Q. Dear Umbra,

I have more than 2M wire hangers (slight exaggeration) that most cleaners don’t seem to want back. I suspect those that say they take them back probably trash them. If there is a purposeful use for them, I would like to pursue it.


A. Dearest DB,

Funny how those hangers pile up, isn’t it? One day your closet is nice and orderly, the next mounds of misshapen metal are spilling out onto your bedroom floor. I (and Garfield) can relate, even if I haven’t quite hit the thousand mark. Sounds like it’s beyond time for you to clean out that closet — and yes, your excess hangers deserve better than the landfill. So here’s your summer spruce-up strategy, a multi-pronged attack that will leave you with exactly as many hangers as you need, and no more.

First off, I’m sorry to hear you’re having trouble finding a dry cleaner to take back your hangers. Many cleaners are happy to accept them, and it wouldn’t make much sense to pitch them the second your back is turned: You’re offering them a free source of an essential business item, after all. It would be like a sushi joint pouring gratis soy sauce down the drain. But if you can’t literally take them to the cleaners, why not try donating your hanger surplus? Might there be a local shelter, hospital, thrift store, or school that could use them?

Or perhaps you’re the crafty type, and you’d prefer to upcycle the hangers into something fun and functional. The sky’s the limit with this sort of thing. Turn wire hangers into fairy or butterfly wings, shoe racks, wreaths, the base for floral arrangements, recipe holders, toilet paper holders, paper towel holders, coat-and-hat holders … I could go on, but I think you’ll find that a little Pinterest-browsing will inspire all sorts of your own projects. If you happen to have some extra wooden hangers along with all those wires, I’m particularly fond of this chic idea for hanging artwork.

Hangers are also handy for doing odd jobs around the home, from unclogging drains to skimming your pool. Of course, that doesn’t require more than one or two from your collection. But I didn’t want to miss a chance to point out yet another purpose for these cluttery but oddly useful items.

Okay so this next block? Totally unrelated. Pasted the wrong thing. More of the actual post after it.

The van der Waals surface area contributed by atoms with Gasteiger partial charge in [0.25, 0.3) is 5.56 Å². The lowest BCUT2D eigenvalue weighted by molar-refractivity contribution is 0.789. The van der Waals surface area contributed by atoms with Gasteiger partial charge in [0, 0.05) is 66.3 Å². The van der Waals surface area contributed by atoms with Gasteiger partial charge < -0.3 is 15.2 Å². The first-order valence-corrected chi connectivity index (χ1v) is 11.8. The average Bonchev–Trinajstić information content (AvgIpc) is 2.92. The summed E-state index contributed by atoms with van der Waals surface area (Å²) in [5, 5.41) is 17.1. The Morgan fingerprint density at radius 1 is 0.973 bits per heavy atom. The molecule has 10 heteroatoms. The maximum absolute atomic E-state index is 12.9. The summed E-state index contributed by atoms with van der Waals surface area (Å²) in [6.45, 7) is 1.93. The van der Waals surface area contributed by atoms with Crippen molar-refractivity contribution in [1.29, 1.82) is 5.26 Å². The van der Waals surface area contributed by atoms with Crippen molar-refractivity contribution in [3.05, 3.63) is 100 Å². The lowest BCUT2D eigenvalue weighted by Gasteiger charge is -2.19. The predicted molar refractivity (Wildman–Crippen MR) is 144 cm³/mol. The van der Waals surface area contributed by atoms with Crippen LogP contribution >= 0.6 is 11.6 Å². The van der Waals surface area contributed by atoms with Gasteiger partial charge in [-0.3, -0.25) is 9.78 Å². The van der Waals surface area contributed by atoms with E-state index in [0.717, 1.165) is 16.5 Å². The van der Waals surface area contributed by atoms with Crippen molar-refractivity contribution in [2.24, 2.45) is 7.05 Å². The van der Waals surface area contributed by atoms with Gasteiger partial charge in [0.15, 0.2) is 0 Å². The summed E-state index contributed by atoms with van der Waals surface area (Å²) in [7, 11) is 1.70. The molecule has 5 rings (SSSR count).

Reuse always beats recycling, of course, and I’m betting at least one of the above suggestions will work for you. But in case you’re curious: You can also recycle wire hangers in some places, as they’re often made from still-valuable steel coated in paint or plastic. Curbside programs don’t typically collect ’em because the hooked parts tend to get caught on sorting equipment down at the plant, so you might need to drop them off for scrap metal recycling. As with any recycling-related conundrum, I highly recommend contacting your municipality or your friendly neighborhood recycling company to find out what’s best in your area. No matter where you are, you’ll need to separate out any plastic or paper parts the hanger might have and either throw them away or recycle them in their own right.

That takes care of your immediate problem, DB. But without proper precautions, you’ll likely find yourself in a similar fix soon enough. So here’s where the prevention part of our strategy comes in. The easiest — and planet-friendliest — step is to quit the dry cleaner altogether. Conventional cleaners traffic in all kinds of toxic chemicals, and your clothes probably don’t even need this service in the first place. Fringe benefits of kicking the dry-cleaning habit, aside from reducing the toxic yuckiness in your daily life, include saving time not shuttling back and forth from the cleaner’s, saving money, and saving yourself from the wretched fate of excess hangers.

If you absolutely must patronize a dry cleaner from time to time (me, I just don’t wear anything that needs that level of attention — but then again, the dress code is quite lax down here in the stacks), seek out a greener-minded one if you can. Many use less-toxic chemicals to get the job done. Some offer reusable garment bags that you return on every visit instead of giveaway hangers. And if all else fails, you can always simply refuse the hanger when you pick up your goods.

By now, your closet should be worthy of a Real Simple spread, and your mind cleared to match. I find there’s nothing like a nice KonMari session to make you feel like you’re really winning at life.